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History of the Decline and Fall of the Roman Empir

Which were deposited in the church of Sergiopolis

but he steadily professed the same gratitude and reverence to his adopted father; and till the death of Maurice, the peace and alliance of the two empires were faithfully maintained. [18] Yet the mercenary friendship of the Roman prince had been purchased with costly and important gifts; the strong cities of Martyropolis and Dara [1811] were restored, and the Persarmenians became the willing subjects of an empire, whose eastern limit was extended, beyond the example of former times, as far as the banks of the Araxes, and the neighborhood of the Caspian. A pious hope was indulged, that the church as well as the state might triumph in this revolution: but if Chosroes had sincerely listened to the Christian bishops, the impression was erased by the zeal and eloquence of the Magi: if he was armed with philosophic indifference, he accommodated his belief, or rather his professions, to the various circumstances of an exile and a sovereign. The imaginary conversion of the king of Persia was reduced to a local and superstitious veneration for Sergius, [19] one of the saints of Antioch, who heard his prayers and appeared to him in dreams; he enriched the shrine with offerings of gold and silver, and ascribed to this invisible patron the success of his arms, and the pregnancy of Sira, a devout Christian and the best beloved of his wives. [20] The beauty of Sira, or Schirin, [21] her wit, her musical talents, are still famous in the history, or rather in the romances, of the East: her own name is expressive, in the Persian tongue, of sweetness and grace; and the epithet of Parviz alludes to the charms of her royal lover. Yet Sira never shared the passions which she inspired, and the bliss of Chosroes was tortured by a jealous doubt, that while he possessed her person, she had bestowed her affections on a meaner favorite. [22]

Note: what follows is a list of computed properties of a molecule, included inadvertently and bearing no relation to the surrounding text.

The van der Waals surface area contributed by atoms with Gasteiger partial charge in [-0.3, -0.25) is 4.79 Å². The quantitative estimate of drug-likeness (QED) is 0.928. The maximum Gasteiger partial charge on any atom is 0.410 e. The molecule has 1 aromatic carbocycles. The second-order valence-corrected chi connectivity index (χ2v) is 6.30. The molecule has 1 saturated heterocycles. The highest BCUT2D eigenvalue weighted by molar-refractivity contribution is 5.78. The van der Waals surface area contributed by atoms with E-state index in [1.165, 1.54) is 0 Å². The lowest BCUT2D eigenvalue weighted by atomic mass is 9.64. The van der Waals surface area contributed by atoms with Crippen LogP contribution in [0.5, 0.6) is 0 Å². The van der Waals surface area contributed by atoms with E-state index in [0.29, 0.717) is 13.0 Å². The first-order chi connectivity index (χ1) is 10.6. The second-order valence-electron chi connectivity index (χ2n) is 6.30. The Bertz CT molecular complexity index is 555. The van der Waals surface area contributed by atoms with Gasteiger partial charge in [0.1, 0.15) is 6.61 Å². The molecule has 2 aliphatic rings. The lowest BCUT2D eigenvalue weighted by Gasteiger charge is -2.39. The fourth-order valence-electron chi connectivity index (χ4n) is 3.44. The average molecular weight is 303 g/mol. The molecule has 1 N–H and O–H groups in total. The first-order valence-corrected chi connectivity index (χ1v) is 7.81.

[Footnote 18: Experimentis cognitum est Barbaros malle Roma petere reges quam habere. These experiments are admirably represented in the invitation and expulsion of Vonones, (Annal. ii. 1--3,) Tiridates, (Annal. vi. 32-44,) and Meherdates, (Annal. xi. 10, xii. 10-14.) The eye of Tacitus seems to have transpierced the camp of the Parthians and the walls of the harem.]

[Footnote 1811: Concerning Nisibis, see St. Martin and his Armenian authorities, vol. x p. 332, and Memoires sur l'Armenie, tom. i. p. 25.--M.]

[Footnote 19: Sergius and his companion Bacchus, who are said to have suffered in the persecution of Maximian, obtained divine honor in France, Italy, Constantinople, and the East. Their tomb at Rasaphe was famous for miracles, and that Syrian town acquired the more honorable name of Sergiopolis. Tillemont, Mem. Eccles. tom. v. p. 481--496. Butler's Saints, vol. x. p. 155.]

[Footnote 20: Evagrius (l. vi. c. 21) and Theophylact (l. v. c. 13, 14) have preserved the original letters of Chosroes, written in Greek, signed with his own hand, and afterwards inscribed on crosses and tables of gold, which were deposited in the church of Sergiopolis. They had been sent to the bishop of Antioch, as primate of Syria. * Note: St. Martin thinks that they were first written in Syriac, and then translated into the bad Greek in which they appear, vol. x. p. 334.--M.]

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